When the Welfare Association* conceived the idea of a fundraising gala dinner in aid of disadvantaged children in Palestine, to be held at the Bloomsbury Big Top in central London, they can have had no idea that that event this evening would coincide with renewed fighting between Gaza’s Hamas and Israel, in which several Palestinian children have already been victims.
The Middle East, which I have been following for well over 40 years, is an unending tragedy, complex and multi-dimensional. But any objective observer must come to the conclusion that in all of this chaos the Palestinians have been the big losers. And as so often in conflict situations the humanitarian burden falls most heavily on those least able to bear it. So this evening, around 600 people gathered under the big top to be entertained by trapeze artists and acrobats, the Palestinian-Jordanian singer Zeina Barhoum and other musicians, but most important, to demonstrate solidarity with the children of Palestine — tens of thousands of them disabled or else traumatised by conflict — whose lives can be eased thanks to projects for which a healthy six-figure sum was raised.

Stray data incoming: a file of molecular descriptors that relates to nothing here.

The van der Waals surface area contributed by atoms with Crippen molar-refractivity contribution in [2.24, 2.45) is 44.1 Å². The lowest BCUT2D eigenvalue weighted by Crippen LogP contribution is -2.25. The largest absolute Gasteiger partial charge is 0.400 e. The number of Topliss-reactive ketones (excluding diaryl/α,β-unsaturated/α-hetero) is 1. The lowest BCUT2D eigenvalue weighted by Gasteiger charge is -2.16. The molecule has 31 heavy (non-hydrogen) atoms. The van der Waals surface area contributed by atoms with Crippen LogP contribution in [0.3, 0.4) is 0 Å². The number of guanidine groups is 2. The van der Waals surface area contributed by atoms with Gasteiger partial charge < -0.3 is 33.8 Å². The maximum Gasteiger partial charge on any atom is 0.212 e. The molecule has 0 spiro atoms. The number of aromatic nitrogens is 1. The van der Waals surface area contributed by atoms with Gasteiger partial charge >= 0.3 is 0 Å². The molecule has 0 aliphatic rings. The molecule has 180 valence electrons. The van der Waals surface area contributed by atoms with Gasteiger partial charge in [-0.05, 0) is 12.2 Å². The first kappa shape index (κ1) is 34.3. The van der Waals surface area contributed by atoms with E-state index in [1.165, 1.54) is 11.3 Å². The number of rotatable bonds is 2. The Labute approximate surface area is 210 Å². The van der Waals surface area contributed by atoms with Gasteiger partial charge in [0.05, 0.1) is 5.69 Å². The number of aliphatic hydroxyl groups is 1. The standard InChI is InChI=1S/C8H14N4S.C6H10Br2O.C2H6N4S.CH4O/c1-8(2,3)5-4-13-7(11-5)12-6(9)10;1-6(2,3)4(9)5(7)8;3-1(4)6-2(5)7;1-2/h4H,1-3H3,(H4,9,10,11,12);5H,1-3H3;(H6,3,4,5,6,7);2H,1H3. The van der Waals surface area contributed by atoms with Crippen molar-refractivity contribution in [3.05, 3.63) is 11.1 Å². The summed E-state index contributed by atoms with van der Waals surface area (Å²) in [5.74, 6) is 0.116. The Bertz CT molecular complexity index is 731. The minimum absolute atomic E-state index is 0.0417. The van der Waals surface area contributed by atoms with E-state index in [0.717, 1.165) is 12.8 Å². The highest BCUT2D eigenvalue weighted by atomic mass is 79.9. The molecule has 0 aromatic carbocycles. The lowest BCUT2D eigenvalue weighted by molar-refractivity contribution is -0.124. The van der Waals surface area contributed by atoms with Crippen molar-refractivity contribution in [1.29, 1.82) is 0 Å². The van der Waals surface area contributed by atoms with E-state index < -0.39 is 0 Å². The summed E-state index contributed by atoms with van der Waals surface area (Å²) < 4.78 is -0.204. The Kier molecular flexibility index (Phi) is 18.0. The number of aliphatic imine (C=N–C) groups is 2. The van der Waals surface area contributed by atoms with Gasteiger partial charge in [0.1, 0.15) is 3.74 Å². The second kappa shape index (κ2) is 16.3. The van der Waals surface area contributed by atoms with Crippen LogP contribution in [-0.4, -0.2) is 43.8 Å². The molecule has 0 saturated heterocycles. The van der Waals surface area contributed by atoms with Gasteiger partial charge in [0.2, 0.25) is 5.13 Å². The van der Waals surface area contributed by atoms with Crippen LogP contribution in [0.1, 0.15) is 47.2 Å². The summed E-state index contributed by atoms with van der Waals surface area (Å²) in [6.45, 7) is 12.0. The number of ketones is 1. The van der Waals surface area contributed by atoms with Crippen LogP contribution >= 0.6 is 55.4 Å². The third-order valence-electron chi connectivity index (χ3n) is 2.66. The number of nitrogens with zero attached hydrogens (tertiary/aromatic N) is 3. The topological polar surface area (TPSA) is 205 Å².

Clare Short, the former Labour MP who nobly resigned from the party in protest at Tony Blair’s illegal war in Iraq, made a short speech, but those of us who were there needed little reminding of the necessity and urgency of the cause. It was good that many young people who have high-earning jobs in the City were there, to bid at auction for works of art by Andrew Martin, Alexander Mcqueen and others. Barclays Bank was also a ‘platinum sponsor’. Coincidentally, the Arab League held an emergency meeting in Cairo today to discuss how to react to the current crisis. The Qatari Foreign Minister warned about the potential emptiness of yet another declaration. At least tonight those at the Welfare Association dinner made a real contribution that will get to those who most need assistance.